Skip to main content

Brian Switek – Four Way Interview

Brian Switek is a freelance science writer based out of Salt Lake City, Utah. In addition to writing about paleontology and natural history for publications such as Smithsonian, Scientific American, the Wall Street Journal, The Times, and others, he has published academic articles on fossils and has participated in fieldwork in Utah, Wyoming, and Montana. He also writes the blogs Laelaps for Wired Science and Dinosaur Tracking for Smithsonian. Written in Stone is his first book, and he is currently working on a follow-up titled A Date with a Dinosaur.
Why science?
Science is our ongoing effort to interrogate nature and understand the universe we inhabit. The more we discover, the more questions we have, and how we perceive ourselves is intimately wrapped up in our endeavour to understand reality. Science is not just the systematic accumulation of facts – it is an essential part of the human journey filled with poetry, serendipity, and surprises.
Why this book?
There’s no shortage of books about evolution, but I was frustrated by the short shrift the fossil record received in many of them. How can we understand evolution at all if we virtually ignore the deep history of life on earth? The patterns and processes of evolution in the deep past provide the essential context for life on earth today, and wanted to introduce readers to the intricate beauty of what prehistoric life can teach us about how familiar parts of the natural world came to be as they are.
What’s next?
I am currently working on my second book – A Date With a Dinosaur. I have been a dinosaur freak since I was knee-high to a Stegosaurus, so this is a dream come true for me. This summer I have been travelling around the west, searching for fossils with different field crews, and I hope that the stories I bring back with me will help my future readers understand why our image of dinosaurs has changed so drastically over the years. Why is the Tyrannosaurus of today not your daddy’s dinosaur? That’s what I’m setting out to explain.
What’s exciting you at the moment?
Paleontology is the most integrative of evolutionary sciences. It isn’t just the combination of geology and comparative anatomy – ideas and techniques from various disciplines, from biochemistry to evolutionary theory, have been brought into the science to better understand how the world was long before our species evolved. From the body temperatures of ichthyosaurs to the colours of dinosaurs, paleontologists are finally starting to approach questions we have always had but have previously been unable to answer. There has never been a more exciting time for paleontology than now.

Comments

Popular posts from this blog

The Art of Logic - Eugenia Cheng ***

This is an important book, though I'm not sure Eugenia Cheng would agree with my logic in saying so. 

Going on the marketing, what we have here is a counter to fake news and dodgy argumentation in the form of mathematical logic. The back cover tells us 'Newspaper headlines and social media use emotions to warp the facts. Politicians and companies master rhetoric to mislead us. What one book could help us make sense of it all?' Admittedly they don't answer their rhetorical question, but I assume the answer is intended to be The Art of Logic. (Did the company behind this book realise it was using rhetoric, though presumably not to mislead us?)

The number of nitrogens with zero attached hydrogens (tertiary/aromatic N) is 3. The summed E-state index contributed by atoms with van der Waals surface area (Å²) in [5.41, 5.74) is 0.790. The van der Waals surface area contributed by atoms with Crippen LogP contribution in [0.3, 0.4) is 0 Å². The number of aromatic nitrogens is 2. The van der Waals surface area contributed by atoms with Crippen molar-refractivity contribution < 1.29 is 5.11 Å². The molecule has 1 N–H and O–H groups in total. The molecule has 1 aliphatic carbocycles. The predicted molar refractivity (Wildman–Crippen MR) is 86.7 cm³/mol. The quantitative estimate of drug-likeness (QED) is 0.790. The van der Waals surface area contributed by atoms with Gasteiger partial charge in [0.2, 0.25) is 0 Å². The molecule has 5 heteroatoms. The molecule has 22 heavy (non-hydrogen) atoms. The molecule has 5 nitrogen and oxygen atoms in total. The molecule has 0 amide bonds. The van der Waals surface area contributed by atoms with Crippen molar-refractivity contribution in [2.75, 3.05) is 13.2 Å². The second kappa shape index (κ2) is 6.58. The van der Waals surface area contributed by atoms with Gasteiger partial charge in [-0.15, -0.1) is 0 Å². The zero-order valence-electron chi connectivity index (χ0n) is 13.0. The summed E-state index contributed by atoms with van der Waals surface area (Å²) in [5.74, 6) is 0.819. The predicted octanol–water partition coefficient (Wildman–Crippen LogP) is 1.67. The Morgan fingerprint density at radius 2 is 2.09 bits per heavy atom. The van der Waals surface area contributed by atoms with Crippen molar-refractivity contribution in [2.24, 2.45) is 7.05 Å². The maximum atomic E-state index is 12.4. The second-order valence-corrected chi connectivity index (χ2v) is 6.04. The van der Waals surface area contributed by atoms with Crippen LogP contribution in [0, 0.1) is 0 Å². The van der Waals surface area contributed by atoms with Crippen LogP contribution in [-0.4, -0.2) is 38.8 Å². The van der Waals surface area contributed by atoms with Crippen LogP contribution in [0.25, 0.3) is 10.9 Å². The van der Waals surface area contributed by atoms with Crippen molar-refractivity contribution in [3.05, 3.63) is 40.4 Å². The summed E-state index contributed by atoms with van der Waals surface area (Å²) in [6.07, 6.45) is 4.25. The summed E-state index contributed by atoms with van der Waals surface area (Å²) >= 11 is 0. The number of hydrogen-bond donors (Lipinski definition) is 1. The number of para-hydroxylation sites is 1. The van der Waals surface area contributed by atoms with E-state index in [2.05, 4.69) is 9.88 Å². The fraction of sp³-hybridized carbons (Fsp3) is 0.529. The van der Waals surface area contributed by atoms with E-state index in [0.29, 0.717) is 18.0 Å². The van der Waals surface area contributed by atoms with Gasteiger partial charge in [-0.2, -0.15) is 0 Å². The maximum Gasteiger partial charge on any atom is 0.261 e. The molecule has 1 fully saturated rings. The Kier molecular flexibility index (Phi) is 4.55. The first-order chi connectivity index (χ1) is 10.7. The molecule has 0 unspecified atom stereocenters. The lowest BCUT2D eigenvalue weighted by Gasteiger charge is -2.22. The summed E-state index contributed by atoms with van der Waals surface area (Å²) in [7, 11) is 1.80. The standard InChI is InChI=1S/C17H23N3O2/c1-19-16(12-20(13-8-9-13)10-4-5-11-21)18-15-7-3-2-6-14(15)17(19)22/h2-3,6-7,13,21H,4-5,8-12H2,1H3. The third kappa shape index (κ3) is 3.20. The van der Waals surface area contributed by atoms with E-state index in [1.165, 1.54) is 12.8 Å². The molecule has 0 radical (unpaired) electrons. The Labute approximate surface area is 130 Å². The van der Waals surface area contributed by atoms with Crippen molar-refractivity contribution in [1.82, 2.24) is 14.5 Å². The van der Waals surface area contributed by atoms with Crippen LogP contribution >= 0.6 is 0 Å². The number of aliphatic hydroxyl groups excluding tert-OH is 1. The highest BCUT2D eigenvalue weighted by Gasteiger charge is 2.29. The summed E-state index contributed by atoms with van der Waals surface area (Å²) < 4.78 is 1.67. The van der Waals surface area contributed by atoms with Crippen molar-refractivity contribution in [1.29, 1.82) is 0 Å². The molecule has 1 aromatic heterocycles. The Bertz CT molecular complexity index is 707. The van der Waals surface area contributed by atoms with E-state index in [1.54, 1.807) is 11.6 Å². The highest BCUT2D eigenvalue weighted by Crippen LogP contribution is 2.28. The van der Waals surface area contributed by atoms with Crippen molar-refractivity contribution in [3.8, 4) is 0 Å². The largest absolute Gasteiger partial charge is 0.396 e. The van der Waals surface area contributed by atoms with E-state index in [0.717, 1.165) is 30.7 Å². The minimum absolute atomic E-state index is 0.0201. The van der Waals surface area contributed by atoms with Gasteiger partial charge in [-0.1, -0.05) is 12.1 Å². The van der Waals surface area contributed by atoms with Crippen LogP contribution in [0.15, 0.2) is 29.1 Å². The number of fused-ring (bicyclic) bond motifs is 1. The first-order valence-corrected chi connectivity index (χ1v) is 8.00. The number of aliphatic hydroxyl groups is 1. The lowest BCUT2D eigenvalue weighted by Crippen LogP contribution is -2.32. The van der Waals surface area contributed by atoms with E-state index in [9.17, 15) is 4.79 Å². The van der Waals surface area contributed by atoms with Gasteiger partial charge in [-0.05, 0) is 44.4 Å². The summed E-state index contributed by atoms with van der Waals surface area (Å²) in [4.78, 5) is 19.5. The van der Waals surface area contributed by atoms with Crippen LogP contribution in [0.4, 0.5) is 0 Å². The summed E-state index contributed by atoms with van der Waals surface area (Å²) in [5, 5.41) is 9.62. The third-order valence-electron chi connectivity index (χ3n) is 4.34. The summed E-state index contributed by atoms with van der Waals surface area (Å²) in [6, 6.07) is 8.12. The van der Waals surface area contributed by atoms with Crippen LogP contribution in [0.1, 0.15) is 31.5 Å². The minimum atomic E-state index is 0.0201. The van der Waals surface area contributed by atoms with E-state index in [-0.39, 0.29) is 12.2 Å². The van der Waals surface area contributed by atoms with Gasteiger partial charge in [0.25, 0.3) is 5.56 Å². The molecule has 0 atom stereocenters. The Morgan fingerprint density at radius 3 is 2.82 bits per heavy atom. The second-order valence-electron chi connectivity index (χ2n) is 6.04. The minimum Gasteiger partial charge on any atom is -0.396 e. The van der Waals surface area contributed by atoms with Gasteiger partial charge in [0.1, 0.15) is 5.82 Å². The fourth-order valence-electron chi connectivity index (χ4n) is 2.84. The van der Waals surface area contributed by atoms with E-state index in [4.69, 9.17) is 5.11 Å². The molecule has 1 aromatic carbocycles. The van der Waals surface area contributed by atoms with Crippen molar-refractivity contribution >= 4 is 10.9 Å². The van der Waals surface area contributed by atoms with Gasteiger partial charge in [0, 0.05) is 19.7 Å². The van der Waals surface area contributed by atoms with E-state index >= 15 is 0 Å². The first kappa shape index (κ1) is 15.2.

What we actually have is a combination of a lucid and interesting explanation of the basics of logic with the mathematical equivalent of those books such as Algorithms to Live By that were so popular a couple of years ago. They used the logic of algorithms (differently worded, and, to me, easier to understand), the heart of computer…

Quantum Economics - David Orrell ****

David Orrell's earlier title Economyths is one of my favourite popular science books of all time. Or, perhaps, I should say popular non-science, as Orrell shows just how devastatingly traditional economics uses the tools of science without having a scientific basis. I was, therefore, really looking forward to reading Orrell's new book - until I saw the title. As anyone involved with physics can tell you, there's nothing more irritating than the business of sticking the word 'quantum' onto something to give a pseudo-scientific boost to waffle and woo. Was Orrell doing the same thing? Thankfully, his introduction put my fears aside.

Orrell, a mathematician with a physics background quickly makes it clear that the way he is using quantum theory is not just employing magic words, but involves making use of strong parallels between the nature of quantum objects and concepts like money (more on money in a moment). Yes, this is to some extent a metaphorical use of quantum …

The Ashtray - Errol Morris *****

Wow. When someone suggested I read a book called The Ashtray, written by a documentary film-maker, it didn't strike me that it would be a book that gave deep insights into the history and philosophy of science - while also being a remarkable reading experience. In fact, I almost didn't bother with it, but I'm glad that I did.

The titular ashtray was thrown at the author when he was a grad student - thrown by one of the two best known names in the philosophy of science, Thomas Kuhn, he of The Structure of Scientific Revolutions and the concept of paradigm shifts. Kuhn didn't like the young Errol Morris daring to challenge his ideas and reacted with what some would regard as a less than philosophical reply by hurling a heavy glass ashtray at him.

Part of the reason that reading The Ashtray is a remarkable experience is because it's a book that feels in some ways like watching a documentary. I have to confess I've never seen any of Morris's work, but he uses vis…